This week marks one year since state officials revealed that a hacker got into South Carolina’s tax agency database and compromised over 3.8 million Social Security numbers.
While the hacker is believed to have accessed to the South Carolina Department of Revenue (SCDOR) system in September, state officials did not notify the public until an October 26 press conference (shortly after giving an interview to Columbia TV station WLTX). Any details about who was behind the cyber-attack (or if investigators even know the hacker’s identity) remain secret.
The Secret Service is continuing an “active” investigation into the hacking, according to a State Law Enforcement Division spokesman. But very little, if any, public information has come out of that investigation in the past 12 months. Most of the public’s knowledge has come from a forensic examination by the cyber-security consulting firm Mandiant. The Mandiant report, released last November, found that a hacker sent a malicious email to some Department of Revenue employees in August. When one employee clicked on the link, it allowed the hacker to steal that person’s username and password. Mandiant says the hacker then used that employee’s credentials to remotely access the employee’s workstation and, from there, the Revenue Department’s servers.
The report states the hacker copied database backup files to a staging directory. A day later, they began compressing approximately 74.7 GB of data into a smaller 8.2 GB. That allowed the attacker to send the files to another online system elsewhere on the Internet, the report says. The hacker then deleted the backup files.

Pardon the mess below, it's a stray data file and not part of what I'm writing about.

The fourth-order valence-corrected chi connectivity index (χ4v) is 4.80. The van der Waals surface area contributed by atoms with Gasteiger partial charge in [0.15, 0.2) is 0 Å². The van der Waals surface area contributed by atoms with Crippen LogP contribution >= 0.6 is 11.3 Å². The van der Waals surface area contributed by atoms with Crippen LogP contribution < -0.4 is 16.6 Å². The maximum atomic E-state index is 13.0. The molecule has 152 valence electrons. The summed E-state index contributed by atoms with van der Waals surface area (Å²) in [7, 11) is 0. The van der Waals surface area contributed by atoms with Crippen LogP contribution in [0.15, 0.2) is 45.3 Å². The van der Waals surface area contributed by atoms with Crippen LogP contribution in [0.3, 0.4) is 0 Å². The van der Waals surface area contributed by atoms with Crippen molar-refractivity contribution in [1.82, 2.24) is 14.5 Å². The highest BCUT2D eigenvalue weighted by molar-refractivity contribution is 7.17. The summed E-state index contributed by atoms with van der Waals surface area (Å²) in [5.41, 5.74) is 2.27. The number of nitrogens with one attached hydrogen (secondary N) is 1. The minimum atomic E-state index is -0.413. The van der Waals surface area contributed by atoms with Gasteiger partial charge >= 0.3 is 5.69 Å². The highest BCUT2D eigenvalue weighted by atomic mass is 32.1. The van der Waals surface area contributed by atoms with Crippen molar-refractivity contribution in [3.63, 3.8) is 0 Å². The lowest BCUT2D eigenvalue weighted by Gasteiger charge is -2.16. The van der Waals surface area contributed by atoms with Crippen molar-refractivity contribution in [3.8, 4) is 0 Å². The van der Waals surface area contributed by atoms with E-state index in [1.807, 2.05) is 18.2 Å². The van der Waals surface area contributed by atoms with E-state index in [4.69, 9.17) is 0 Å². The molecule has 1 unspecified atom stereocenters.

Later legislative hearings discovered that SCDOR was also without its chief information security officer at the time and its chief information officer was forced out for “abusive behavior” shortly before the hacking was discovered. Former employees say SCDOR’s monitoring had been spread across too many staffers and subcontractors to be effective. SCDOR director Jim Etter resigned in the months following the hacking. Mandiant recommended dozens of changes.
Current SCDOR director Bill Blume says his agency has adopted Mandiant’s recommendations and has made other significant changes in security. Those include encrypting sensitive information on the agency’s servers, frequently-changing passwords, and no longer allowing employees to access the system off-site from their personal computers. However Blume says the primary change is altering the mindset of employees to make security a top priority. That includes yearly classes and training sessions.
“That seems sort of ‘Mom and Pop’-ish,” he told South Carolina Radio Network. “But… 70 to 80 percent of breaches come through an employee doing some sort of act. And it’s not always an intentional, bad act. It can just be going to a website (and triggering malware) or somebody getting an email.”
Democrats say they’re planning vigils around the state to mark the anniversary, calling Gov. Nikki Haley’s handling of the hacking a failure of leadership. SC Democratic Party chairman Jaime Harrison criticized the Haley Administration for waiting several weeks to notify South Carolinians about the breach. “It’s a huge issue not only to allow the hacking but to cover it up for two weeks,” Harrison told reporters in Charleston.
Haley insists SLED and the FBI wanted state officials to wait until October 26 as they conducted their own investigation.
So far, nearly 1.5 million South Carolinians have signed up for free credit monitoring from Experian. But Experian’s contract with the state ends next week. South Carolina officials have inked a new up to $8.5 million deal with CSIdentity to continue offering identity theft monitoring and insurance for an additional year. Residents can sign up for the new service beginning Thursday. Or they can keep their Experian service next year for an additional $12.
In the meantime, Blume said his agency is doing its best to prevent another breach. “We can never say that we won’t be hacked, and anybody who tells you that is not telling the truth.” He then added, only half-joking, “There are only two people in the world: those who’ve been hacked and know it, and those who’ve been hacked and don’t know it.”